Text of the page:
Brian Willis' 11 previous chemotherapy treatments fatigued him more during subsequent days than at any other time.
He hopes the pattern holds a few hours after his 12th and final scheduled procedure.
Willis, the Kaneland softball coach, not only wants to attend Monday's baseball fundraiser honoring him and two other cancer survivors at Fifth Third Bank Ballpark. He seeks to show how much the community support has enlivened him.
"I was very surprised and honored to be asked, going through what I'm going through," Willis said. "I'm not going to take anything for granted, and go out there and appreciate everything that's offered to me and go from there. It's a nice gesture to me, and I'm honored."
Kaneland and Batavia's "Pack the Park" senior night event also will benefit Kaneland baseball parent Phil Kassinger and Kaneland Harter Middle School seventh-grader Drew Hahn, the son of Geneva baseball coach Matt Hahn.
Drew Hahn, 12, has found no shortage of resolve ever since his March diagnosis with anaplastic large-cell non-Hodgkin's lymphoma, a rare form of cancer.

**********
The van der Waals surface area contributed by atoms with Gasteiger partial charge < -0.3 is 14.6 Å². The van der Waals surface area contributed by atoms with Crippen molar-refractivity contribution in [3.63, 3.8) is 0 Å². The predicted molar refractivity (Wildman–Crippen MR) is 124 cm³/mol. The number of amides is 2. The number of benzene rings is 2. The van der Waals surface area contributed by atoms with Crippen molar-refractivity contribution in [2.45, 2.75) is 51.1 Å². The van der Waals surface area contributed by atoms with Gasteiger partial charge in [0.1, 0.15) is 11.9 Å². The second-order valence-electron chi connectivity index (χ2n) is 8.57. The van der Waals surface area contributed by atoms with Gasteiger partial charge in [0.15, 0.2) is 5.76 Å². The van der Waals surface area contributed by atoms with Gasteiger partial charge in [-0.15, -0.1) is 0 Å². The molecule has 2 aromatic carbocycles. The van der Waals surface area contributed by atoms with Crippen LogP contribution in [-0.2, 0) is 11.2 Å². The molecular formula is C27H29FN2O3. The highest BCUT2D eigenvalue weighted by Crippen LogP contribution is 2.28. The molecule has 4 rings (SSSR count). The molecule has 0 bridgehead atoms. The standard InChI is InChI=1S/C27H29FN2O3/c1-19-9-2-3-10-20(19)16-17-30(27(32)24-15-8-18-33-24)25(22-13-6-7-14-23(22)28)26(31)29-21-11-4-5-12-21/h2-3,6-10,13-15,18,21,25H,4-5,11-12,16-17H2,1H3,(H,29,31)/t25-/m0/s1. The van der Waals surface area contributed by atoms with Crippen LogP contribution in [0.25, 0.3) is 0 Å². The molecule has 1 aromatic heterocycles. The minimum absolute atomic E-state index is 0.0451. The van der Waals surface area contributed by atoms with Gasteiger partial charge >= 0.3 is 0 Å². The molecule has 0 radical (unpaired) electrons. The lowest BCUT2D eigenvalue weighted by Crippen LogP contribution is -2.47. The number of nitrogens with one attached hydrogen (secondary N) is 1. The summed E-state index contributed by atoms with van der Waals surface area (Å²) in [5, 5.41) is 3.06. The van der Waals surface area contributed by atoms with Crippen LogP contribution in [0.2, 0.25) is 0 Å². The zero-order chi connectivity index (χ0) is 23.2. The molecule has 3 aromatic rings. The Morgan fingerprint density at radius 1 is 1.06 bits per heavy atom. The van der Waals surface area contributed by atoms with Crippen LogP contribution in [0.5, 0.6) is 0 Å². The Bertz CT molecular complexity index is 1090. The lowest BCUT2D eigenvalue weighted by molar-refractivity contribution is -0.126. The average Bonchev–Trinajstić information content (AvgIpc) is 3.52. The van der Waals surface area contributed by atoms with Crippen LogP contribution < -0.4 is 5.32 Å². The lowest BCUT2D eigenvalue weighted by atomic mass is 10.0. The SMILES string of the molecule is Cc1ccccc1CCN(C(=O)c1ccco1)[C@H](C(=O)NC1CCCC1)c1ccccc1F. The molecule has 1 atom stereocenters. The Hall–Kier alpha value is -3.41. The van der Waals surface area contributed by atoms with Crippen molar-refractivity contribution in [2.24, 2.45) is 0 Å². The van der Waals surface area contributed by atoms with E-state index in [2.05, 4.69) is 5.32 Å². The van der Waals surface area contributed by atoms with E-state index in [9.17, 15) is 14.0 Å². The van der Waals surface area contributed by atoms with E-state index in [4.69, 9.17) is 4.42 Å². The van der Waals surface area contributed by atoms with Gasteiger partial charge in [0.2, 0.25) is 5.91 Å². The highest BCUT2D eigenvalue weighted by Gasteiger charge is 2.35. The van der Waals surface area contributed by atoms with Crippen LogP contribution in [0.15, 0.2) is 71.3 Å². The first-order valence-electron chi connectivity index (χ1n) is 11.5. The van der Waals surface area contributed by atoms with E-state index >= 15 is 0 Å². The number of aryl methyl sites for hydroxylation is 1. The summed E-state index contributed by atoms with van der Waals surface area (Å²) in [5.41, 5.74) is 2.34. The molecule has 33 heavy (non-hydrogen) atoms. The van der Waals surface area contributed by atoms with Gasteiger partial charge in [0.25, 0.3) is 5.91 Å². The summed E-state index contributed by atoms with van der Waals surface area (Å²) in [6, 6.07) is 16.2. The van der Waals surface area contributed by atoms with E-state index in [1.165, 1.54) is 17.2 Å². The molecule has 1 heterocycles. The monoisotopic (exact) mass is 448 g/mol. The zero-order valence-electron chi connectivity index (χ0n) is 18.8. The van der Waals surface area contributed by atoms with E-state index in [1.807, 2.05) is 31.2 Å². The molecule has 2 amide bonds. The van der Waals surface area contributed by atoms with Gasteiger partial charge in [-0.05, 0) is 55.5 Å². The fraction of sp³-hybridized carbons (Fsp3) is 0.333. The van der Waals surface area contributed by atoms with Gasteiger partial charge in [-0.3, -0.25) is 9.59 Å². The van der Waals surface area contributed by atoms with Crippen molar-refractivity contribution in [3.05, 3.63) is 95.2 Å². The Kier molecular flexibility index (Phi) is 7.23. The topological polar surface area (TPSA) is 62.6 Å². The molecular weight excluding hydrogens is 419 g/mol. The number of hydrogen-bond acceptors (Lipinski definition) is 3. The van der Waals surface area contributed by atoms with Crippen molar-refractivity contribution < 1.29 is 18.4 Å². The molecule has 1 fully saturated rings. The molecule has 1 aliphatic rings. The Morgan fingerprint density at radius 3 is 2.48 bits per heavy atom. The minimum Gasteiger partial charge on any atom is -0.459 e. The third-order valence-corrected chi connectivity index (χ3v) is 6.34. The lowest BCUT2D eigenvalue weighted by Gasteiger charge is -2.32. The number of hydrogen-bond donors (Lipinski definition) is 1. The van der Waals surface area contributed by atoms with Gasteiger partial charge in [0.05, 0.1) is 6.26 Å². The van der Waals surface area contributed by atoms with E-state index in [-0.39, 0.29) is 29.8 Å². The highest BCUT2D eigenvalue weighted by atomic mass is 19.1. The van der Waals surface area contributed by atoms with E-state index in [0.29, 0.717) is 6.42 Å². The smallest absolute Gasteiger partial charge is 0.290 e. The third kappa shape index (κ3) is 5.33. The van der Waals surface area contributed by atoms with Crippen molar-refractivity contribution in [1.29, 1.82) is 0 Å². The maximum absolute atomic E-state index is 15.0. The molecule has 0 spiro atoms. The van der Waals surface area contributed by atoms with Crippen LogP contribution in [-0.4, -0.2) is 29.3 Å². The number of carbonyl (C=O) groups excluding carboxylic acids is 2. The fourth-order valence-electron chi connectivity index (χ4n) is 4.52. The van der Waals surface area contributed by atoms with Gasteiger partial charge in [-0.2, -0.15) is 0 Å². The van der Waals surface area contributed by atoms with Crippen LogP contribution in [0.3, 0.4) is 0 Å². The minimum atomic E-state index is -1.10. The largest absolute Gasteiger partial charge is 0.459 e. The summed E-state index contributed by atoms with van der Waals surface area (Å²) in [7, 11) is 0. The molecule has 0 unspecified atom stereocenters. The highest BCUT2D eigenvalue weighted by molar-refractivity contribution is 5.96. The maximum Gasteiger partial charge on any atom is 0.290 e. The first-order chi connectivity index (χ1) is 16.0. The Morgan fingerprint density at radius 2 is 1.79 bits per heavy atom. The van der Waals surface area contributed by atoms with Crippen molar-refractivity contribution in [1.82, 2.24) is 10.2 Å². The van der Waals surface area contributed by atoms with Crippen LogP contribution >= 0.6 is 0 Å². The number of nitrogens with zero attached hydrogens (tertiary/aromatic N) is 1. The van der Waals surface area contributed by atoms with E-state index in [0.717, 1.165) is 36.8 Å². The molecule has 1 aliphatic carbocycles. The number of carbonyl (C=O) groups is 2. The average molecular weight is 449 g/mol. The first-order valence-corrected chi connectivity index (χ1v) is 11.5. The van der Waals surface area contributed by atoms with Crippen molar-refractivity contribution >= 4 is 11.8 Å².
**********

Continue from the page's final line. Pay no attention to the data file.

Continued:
"I've kind of just went with the flow so far," Drew Hahn said. "I mean, it's all been pretty stressful, but I've just kind of went with it and dealt with things that came when they came and just took it step by step."
Kaneland and Batavia will play a dual senior night game at 7 p.m. Monday after the sophomores meet at 4:30. Admission is $5 for adults and students, and free admission for all children younger than age 6. All proceeds will benefit the Hahn, Kassinger and Willis families.
Both Kaneland and Batavia participate in charitable or service activities each season and traditionally have played at the home of the Kane County Cougars in past springs.
Deciding upon a 2014 benefactor proved a much easier process this time.
The Kaneland community already was backing the fall and winter diagnoses of Willis (colon cancer) and Kassinger (stage four lung cancer), whose son, Kevin, is a Knights senior. Once news of Hahn's cancer circulated, Kaneland coach Brian Aversa knew he had to react.
"As soon as I heard that, I was like, 'Man, this is a great opportunity for us to reach across the lines of baseball,' " said Aversa, a Geneva product. "We teach our kids every year about giving back to the community, and this was something we felt like was taking the extra step."
Aversa contacted Batavia counterpart Matt Holm soon after. The pair approached Hahn after Geneva's April 19 game at Kaneland.
When Hahn saw Holm saunter up early in the game, he figured he was there to scout the Vikings for the teams' Upstate Eight Conference River Division series.
When Holm and Aversa presented a letter outlining the fundraiser, Hahn nearly was brought to tears. The coaches of the Vikings' one-time Western Sun Conference rivals both have echoed the triviality of such things in the face of trying times.